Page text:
-Appropriations Subcommittee on Public Safety, Infrastructure, and Resources - Thursday, 9 a.m., HHR5.  Budget presentions from JLBC, AZ Attorney General, Criminal Justice Commission, and Department of Juvenile Corrections.

Commerce - Tuesday, 2 p.m., HHR1.  Two bills: HB2039, relating to apartment finders fees and tenants,   and HB2067, exempting assistants from real estate (and similar) licensing requirements.  Looks harmless.

Energy, Environment, and Natural Resources - Tuesday, 2 p.m., HHR3.  Some bills from Rusty Bowers:  HB2093, that looks "sneaky bad", HB2095, compelling the granting of perpetual rights-of-way across public lands to private property, and HB2131, relating to emissions standards.  I don't really understand the impact of it, but since it is from Bowers, I assume it is bad.

Federalism, Property Rights and Public Policy - Tuesday, 2 p.m., HHR4.  A couple of "tin foil hat" bills - HB2097, relating to the legislature overriding any federal executive order, regulation, etc. that it considers to be "commandeering"; HCR2006, a call for an Article V convention that would change the US Constitution in a myriad of ways, all being conservative "cause celebres" (legislative election of US Senators, voter ID laws, term limits for members of Congress and members of the Supreme Court, etc.).

Government - Thursday, 9 a.m., HHR1.  I don't understand all of the bills, but one to watch: HB2026, an "omnibus" bill of changes proposed by the Arizona Secretary of State,  Traditionally, omnibus bills are supposed to contained only "non-controversial" changes, but these can be havens for mischief when not carefully examined.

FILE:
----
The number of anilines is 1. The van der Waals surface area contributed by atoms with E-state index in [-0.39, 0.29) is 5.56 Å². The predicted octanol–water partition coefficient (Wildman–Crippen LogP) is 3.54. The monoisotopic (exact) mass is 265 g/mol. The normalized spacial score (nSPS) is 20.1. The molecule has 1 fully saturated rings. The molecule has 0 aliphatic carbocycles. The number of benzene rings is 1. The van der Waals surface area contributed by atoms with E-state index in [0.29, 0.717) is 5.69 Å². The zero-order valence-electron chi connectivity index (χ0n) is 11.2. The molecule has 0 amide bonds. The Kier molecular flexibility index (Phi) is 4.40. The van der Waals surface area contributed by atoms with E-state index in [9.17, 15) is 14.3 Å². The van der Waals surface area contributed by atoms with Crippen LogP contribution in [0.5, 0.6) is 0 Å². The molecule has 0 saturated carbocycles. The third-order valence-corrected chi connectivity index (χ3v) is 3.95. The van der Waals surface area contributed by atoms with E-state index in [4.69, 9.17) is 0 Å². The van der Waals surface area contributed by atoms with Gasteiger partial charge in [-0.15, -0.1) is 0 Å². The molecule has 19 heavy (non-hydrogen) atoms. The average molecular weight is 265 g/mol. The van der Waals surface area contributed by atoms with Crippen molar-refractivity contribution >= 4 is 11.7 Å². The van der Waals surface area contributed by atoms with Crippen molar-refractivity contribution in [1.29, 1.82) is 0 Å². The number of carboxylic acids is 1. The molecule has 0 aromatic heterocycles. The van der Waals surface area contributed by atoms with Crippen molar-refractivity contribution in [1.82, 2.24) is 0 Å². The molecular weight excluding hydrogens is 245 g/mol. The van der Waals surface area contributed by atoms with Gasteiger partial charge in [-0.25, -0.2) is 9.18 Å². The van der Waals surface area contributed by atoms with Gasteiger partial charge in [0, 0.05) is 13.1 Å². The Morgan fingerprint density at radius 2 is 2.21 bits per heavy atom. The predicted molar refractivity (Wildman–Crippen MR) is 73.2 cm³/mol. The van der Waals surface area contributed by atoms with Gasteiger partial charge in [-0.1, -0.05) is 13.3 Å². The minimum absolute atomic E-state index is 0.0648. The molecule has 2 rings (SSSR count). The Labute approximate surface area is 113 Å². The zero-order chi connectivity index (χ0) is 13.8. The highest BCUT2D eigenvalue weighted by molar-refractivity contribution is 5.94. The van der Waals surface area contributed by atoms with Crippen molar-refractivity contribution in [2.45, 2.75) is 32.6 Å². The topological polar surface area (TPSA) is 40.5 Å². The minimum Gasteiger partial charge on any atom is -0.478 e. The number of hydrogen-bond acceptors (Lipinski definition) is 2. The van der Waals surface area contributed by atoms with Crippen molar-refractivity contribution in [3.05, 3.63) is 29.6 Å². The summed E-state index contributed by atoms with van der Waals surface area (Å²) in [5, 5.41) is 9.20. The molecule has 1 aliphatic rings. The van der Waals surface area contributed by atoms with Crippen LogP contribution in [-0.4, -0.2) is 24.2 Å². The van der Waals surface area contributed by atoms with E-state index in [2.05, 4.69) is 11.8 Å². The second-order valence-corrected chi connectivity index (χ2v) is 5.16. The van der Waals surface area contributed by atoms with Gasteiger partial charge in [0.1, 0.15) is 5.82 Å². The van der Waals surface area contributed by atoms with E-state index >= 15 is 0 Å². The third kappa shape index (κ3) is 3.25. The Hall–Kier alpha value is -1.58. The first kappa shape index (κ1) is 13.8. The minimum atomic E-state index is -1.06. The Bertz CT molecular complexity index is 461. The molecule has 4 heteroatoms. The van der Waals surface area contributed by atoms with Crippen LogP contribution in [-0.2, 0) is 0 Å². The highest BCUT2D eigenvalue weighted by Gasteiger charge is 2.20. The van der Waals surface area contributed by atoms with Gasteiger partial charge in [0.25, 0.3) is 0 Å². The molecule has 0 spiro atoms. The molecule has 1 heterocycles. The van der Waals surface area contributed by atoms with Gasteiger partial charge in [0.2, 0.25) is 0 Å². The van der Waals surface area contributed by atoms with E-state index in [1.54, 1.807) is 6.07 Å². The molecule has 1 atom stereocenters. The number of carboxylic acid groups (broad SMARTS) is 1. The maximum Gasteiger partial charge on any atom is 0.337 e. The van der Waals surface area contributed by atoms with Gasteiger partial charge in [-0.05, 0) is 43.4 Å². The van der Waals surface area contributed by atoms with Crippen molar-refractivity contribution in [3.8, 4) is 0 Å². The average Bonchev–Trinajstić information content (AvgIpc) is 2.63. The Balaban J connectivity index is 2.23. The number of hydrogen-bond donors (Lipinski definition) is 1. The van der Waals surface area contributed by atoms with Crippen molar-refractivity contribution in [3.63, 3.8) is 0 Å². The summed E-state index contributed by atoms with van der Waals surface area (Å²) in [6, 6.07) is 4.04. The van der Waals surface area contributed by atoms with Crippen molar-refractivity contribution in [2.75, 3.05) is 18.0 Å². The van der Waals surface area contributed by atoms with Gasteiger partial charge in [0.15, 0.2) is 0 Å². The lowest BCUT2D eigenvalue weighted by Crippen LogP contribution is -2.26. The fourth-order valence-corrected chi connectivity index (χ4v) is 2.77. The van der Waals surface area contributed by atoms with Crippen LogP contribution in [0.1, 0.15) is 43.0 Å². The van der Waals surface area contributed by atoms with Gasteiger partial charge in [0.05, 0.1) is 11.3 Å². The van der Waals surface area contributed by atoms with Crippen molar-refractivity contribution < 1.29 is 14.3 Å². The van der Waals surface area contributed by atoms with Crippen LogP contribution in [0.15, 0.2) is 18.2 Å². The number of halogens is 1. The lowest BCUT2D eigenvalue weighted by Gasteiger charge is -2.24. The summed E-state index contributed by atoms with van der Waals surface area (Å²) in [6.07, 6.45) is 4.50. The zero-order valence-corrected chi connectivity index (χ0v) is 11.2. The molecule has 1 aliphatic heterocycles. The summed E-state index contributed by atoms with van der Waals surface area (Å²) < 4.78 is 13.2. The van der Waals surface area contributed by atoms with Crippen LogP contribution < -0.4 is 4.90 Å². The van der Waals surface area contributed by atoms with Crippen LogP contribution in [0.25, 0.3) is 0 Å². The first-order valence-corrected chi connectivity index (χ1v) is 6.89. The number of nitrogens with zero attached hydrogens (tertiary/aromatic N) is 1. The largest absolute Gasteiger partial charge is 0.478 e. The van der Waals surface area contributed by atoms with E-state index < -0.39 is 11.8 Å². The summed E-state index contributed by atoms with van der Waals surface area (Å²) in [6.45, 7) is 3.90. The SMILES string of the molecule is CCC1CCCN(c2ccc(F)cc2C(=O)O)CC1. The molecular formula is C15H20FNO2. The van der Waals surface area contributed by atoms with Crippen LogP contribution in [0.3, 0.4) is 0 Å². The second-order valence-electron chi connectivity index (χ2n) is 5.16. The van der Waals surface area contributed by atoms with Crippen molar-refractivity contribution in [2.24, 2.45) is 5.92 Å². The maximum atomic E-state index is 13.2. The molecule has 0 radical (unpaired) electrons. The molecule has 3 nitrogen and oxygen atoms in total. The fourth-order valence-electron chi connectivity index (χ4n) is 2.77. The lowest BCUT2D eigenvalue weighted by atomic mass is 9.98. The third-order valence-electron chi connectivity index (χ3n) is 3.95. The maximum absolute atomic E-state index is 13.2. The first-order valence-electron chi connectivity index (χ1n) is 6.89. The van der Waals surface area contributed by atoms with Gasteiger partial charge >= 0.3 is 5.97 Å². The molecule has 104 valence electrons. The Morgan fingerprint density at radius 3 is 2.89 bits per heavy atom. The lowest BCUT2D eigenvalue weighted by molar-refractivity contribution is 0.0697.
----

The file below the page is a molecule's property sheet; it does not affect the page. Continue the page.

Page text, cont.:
Health - Thursday, 9 a.m., HHR4.  Looks harmless so far.

Judiciary and Public Safety - Wednesday, 2 p.m., HHR4. On the agenda: HB2022, creating an exemption to laws prohibiting discharge of firearms within the borders of municipalities for shooting rats and snakes.  Also: HB2238, a bill making sex trafficking of a minor a class 2 felony (this one actually looks like a good bill).

Land, Agricultural and Rural Affairs - Thursday, 9 a.m., HHR3.  Looks harmless so far.

Local and International Affairs - Wednesday, 9 a.m., HHR5.  On the agenda: HB2013, the annual attempt to cut into newspaper revenue by weakening rules regarding publication of public notices.

Senate side -